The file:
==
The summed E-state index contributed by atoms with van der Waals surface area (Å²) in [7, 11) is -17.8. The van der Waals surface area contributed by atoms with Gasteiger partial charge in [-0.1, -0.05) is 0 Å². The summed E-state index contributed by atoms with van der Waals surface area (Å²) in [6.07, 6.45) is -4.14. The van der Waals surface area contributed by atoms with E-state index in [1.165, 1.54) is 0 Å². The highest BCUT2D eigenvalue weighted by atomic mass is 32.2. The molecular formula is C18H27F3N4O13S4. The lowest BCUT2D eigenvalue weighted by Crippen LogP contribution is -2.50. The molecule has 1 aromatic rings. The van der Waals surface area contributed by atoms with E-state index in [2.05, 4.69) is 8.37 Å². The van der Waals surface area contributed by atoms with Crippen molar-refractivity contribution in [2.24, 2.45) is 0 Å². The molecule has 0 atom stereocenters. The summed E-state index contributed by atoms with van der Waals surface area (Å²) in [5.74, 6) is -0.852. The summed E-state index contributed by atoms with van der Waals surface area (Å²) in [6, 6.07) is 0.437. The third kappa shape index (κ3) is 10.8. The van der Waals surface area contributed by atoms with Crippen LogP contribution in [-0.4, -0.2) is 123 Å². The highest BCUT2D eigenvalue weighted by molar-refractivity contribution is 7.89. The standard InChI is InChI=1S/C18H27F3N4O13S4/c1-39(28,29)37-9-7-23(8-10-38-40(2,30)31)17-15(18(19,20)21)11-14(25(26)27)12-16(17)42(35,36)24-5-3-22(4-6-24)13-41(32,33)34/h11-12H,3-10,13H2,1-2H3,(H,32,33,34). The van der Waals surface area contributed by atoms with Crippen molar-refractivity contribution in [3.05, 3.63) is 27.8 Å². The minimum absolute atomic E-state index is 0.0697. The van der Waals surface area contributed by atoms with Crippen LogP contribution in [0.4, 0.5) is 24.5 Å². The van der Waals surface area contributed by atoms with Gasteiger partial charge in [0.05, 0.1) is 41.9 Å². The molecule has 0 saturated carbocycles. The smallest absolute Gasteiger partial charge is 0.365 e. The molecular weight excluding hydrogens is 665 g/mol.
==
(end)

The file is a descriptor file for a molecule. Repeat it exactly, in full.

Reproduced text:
The summed E-state index contributed by atoms with van der Waals surface area (Å²) in [7, 11) is -17.8. The van der Waals surface area contributed by atoms with Gasteiger partial charge in [-0.1, -0.05) is 0 Å². The summed E-state index contributed by atoms with van der Waals surface area (Å²) in [6.07, 6.45) is -4.14. The van der Waals surface area contributed by atoms with E-state index in [1.165, 1.54) is 0 Å². The highest BCUT2D eigenvalue weighted by atomic mass is 32.2. The molecular formula is C18H27F3N4O13S4. The lowest BCUT2D eigenvalue weighted by Crippen LogP contribution is -2.50. The molecule has 1 aromatic rings. The van der Waals surface area contributed by atoms with E-state index in [2.05, 4.69) is 8.37 Å². The van der Waals surface area contributed by atoms with Crippen molar-refractivity contribution in [2.24, 2.45) is 0 Å². The molecule has 0 atom stereocenters. The summed E-state index contributed by atoms with van der Waals surface area (Å²) in [5.74, 6) is -0.852. The summed E-state index contributed by atoms with van der Waals surface area (Å²) in [6, 6.07) is 0.437. The third kappa shape index (κ3) is 10.8. The van der Waals surface area contributed by atoms with Crippen LogP contribution in [-0.4, -0.2) is 123 Å². The highest BCUT2D eigenvalue weighted by molar-refractivity contribution is 7.89. The standard InChI is InChI=1S/C18H27F3N4O13S4/c1-39(28,29)37-9-7-23(8-10-38-40(2,30)31)17-15(18(19,20)21)11-14(25(26)27)12-16(17)42(35,36)24-5-3-22(4-6-24)13-41(32,33)34/h11-12H,3-10,13H2,1-2H3,(H,32,33,34). The van der Waals surface area contributed by atoms with Crippen molar-refractivity contribution in [3.05, 3.63) is 27.8 Å². The minimum absolute atomic E-state index is 0.0697. The van der Waals surface area contributed by atoms with Crippen LogP contribution in [0.4, 0.5) is 24.5 Å². The van der Waals surface area contributed by atoms with Gasteiger partial charge in [0.05, 0.1) is 41.9 Å². The molecule has 0 saturated carbocycles. The smallest absolute Gasteiger partial charge is 0.365 e. The molecular weight excluding hydrogens is 665 g/mol.